Bright Side Of The Moon

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jueves, junio 05, 2008

Bob Seger - Like a Rock

Bob Seger - Like a Rock

Released: Apr 1986
Genre: Rock - Detroit Rock
Format: eac.wavpack.log.cue.covers

Enough already. Just when you thought you'd defect if you heard one more song with "America" or "U.S.A." in the title, here comes "American Storm," the first single off Bob Seger's new album, Like a Rock. A shallow rewrite of "Even Now" (a single from Seger's last album, 1983's The Distance), "American Storm" is a compendium of the kind of clichés about "America" and "struggle" that ring false. When people hear Seger sing, "We take no risks," they're either going to laugh at the unintended irony or quickly turn the dial.

This is a shame, because much of Like a Rock, Seger's fifteenth album, is likable and thoughtful, unlike "American Storm." On The Distance, Seger extended his vision beyond the rocker's standard concerns, and he continues to probe; this album's "Miami," for instance, is a haunting evocation of the dreams carried from Cuba to Florida on the Freedom Flotilla. But his best writing is still centered on stark domestic scenes. Now forty-one, Seger seems most comfortable and least overwrought when he slows down: the most fully realized of the album's dramatic ballads, "The Ring," describes a marriage crumbling into resignation. The sweetly nostalgic title track, a wistful sequel to 1976's "Night Moves," finds Seger's gaze fixed on the rear-view mirror, yearning for strength.

All well and good, but Seger doesn't break any new ground with this LP. For the past decade, much of the Silver Bullet Band's best music has been in E Street territory, a tradition continued here. There have been some updates, though. The vocal arrangements are exquisitely tight and supportive, and "Tightrope" and "The Aftermath," two synthesizer-dominated songs Seger co-wrote with keyboardist Craig Frost, are the most distinctly modern tracks he's recorded. Like a Rock is a modest album, but when it works, it picks you up, takes you out and brings you back home. (RS 475)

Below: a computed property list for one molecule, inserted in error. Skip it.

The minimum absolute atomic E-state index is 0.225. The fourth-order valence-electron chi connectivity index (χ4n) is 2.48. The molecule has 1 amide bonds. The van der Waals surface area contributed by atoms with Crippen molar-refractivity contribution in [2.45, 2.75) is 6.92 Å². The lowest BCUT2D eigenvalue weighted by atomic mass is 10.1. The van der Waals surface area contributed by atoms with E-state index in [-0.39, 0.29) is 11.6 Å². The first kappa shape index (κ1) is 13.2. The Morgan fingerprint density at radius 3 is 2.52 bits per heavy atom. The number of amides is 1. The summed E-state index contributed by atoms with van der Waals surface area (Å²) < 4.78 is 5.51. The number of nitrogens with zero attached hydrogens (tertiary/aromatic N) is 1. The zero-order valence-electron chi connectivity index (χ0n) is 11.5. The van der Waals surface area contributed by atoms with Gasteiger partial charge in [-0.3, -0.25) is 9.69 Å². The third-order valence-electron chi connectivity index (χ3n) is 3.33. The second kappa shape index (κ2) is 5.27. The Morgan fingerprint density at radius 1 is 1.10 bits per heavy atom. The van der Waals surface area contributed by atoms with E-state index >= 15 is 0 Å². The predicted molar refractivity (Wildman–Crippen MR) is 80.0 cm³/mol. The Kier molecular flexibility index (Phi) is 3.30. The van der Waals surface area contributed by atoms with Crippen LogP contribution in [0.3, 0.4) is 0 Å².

Many people condemn this album as being Seger's attempt to reinvent himself as an '80s rocker. It's true that the omnipresent synthesizers sound a little dated today, but if you're willing to overlook them, you'll discover a treasure trove of music that got surprisingly little recognition for its inventiveness and power. "American Storm" is essentially an update of Seger's earlier song "Even Now," displaying all the glorious driving beats and hard-sung lyrics that made that song such a hit. "The Aftermath" and "Sometimes" follow up in that vein, with a relentless rhythmic pulse--driving music if ever there was any. "Miami" is something of a departure for Seger, a smooth, almost soft-rock song that casually tells a compelling tale--a notable foreshadowing of the style he would explore in depth with his album "The Fire Inside." The other work is less notable, although "The Ring" is one of the most lyrically brilliant stories Seger's told. "Like a Rock" sounds the most like the "original" Bob Seger, and would easily be the best song on the album if we hadn't all heard the chorus so darn much (and I agree... someone at Chevy should be fired for that). Overall, this CD represents Seger's first real departure from his classic-rock roots, and that might initially turn people away from buying it. If you take it on its own terms, however, there's a lot to like about this album--and a surprising amount of the original Bob Seger sound to boot.



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